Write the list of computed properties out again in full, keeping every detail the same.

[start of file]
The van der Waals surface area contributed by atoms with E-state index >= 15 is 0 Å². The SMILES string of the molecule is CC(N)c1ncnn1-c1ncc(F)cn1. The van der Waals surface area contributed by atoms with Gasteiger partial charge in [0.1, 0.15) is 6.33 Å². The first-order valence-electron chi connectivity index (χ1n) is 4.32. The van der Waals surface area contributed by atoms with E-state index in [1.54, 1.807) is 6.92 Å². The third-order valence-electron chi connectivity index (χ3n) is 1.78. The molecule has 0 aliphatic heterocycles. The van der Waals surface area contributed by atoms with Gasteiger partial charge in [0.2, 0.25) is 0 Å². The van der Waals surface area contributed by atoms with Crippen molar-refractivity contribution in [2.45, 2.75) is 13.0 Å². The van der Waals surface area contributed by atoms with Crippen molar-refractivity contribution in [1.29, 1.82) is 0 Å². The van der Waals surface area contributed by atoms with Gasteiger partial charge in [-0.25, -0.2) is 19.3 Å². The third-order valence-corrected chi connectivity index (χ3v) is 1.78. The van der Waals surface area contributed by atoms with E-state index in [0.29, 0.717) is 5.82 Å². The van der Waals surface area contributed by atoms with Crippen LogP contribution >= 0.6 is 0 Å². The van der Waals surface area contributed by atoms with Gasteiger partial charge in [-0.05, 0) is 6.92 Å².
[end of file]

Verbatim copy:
The van der Waals surface area contributed by atoms with E-state index >= 15 is 0 Å². The SMILES string of the molecule is CC(N)c1ncnn1-c1ncc(F)cn1. The van der Waals surface area contributed by atoms with Gasteiger partial charge in [0.1, 0.15) is 6.33 Å². The first-order valence-electron chi connectivity index (χ1n) is 4.32. The van der Waals surface area contributed by atoms with E-state index in [1.54, 1.807) is 6.92 Å². The third-order valence-electron chi connectivity index (χ3n) is 1.78. The molecule has 0 aliphatic heterocycles. The van der Waals surface area contributed by atoms with Gasteiger partial charge in [0.2, 0.25) is 0 Å². The van der Waals surface area contributed by atoms with Crippen molar-refractivity contribution in [2.45, 2.75) is 13.0 Å². The van der Waals surface area contributed by atoms with Crippen molar-refractivity contribution in [1.29, 1.82) is 0 Å². The van der Waals surface area contributed by atoms with Gasteiger partial charge in [-0.25, -0.2) is 19.3 Å². The third-order valence-corrected chi connectivity index (χ3v) is 1.78. The van der Waals surface area contributed by atoms with E-state index in [0.29, 0.717) is 5.82 Å². The van der Waals surface area contributed by atoms with Crippen LogP contribution >= 0.6 is 0 Å². The van der Waals surface area contributed by atoms with Gasteiger partial charge in [-0.05, 0) is 6.92 Å².